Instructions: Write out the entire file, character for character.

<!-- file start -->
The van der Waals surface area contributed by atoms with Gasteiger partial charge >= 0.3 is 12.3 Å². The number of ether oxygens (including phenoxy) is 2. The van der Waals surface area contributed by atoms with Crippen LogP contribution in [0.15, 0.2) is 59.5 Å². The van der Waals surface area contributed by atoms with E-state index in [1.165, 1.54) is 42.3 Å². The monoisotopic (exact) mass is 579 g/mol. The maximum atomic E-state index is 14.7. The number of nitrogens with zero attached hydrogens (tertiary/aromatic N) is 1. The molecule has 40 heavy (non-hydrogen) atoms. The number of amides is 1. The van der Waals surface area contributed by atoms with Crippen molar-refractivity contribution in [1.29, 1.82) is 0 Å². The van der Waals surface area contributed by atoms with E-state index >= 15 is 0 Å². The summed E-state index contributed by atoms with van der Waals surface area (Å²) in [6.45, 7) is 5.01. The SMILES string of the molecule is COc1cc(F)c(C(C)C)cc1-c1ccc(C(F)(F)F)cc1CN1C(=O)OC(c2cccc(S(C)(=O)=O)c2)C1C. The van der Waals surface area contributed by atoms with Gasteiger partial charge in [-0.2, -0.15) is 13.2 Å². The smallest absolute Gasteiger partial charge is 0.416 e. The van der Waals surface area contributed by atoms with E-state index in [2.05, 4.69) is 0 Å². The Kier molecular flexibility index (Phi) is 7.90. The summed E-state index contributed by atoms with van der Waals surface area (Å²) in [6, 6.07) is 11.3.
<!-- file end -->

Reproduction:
The van der Waals surface area contributed by atoms with Gasteiger partial charge >= 0.3 is 12.3 Å². The number of ether oxygens (including phenoxy) is 2. The van der Waals surface area contributed by atoms with Crippen LogP contribution in [0.15, 0.2) is 59.5 Å². The van der Waals surface area contributed by atoms with E-state index in [1.165, 1.54) is 42.3 Å². The monoisotopic (exact) mass is 579 g/mol. The maximum atomic E-state index is 14.7. The number of nitrogens with zero attached hydrogens (tertiary/aromatic N) is 1. The molecule has 40 heavy (non-hydrogen) atoms. The number of amides is 1. The van der Waals surface area contributed by atoms with Crippen molar-refractivity contribution in [1.29, 1.82) is 0 Å². The van der Waals surface area contributed by atoms with E-state index >= 15 is 0 Å². The summed E-state index contributed by atoms with van der Waals surface area (Å²) in [6.45, 7) is 5.01. The SMILES string of the molecule is COc1cc(F)c(C(C)C)cc1-c1ccc(C(F)(F)F)cc1CN1C(=O)OC(c2cccc(S(C)(=O)=O)c2)C1C. The van der Waals surface area contributed by atoms with Gasteiger partial charge in [-0.2, -0.15) is 13.2 Å². The smallest absolute Gasteiger partial charge is 0.416 e. The van der Waals surface area contributed by atoms with E-state index in [2.05, 4.69) is 0 Å². The Kier molecular flexibility index (Phi) is 7.90. The summed E-state index contributed by atoms with van der Waals surface area (Å²) in [6, 6.07) is 11.3.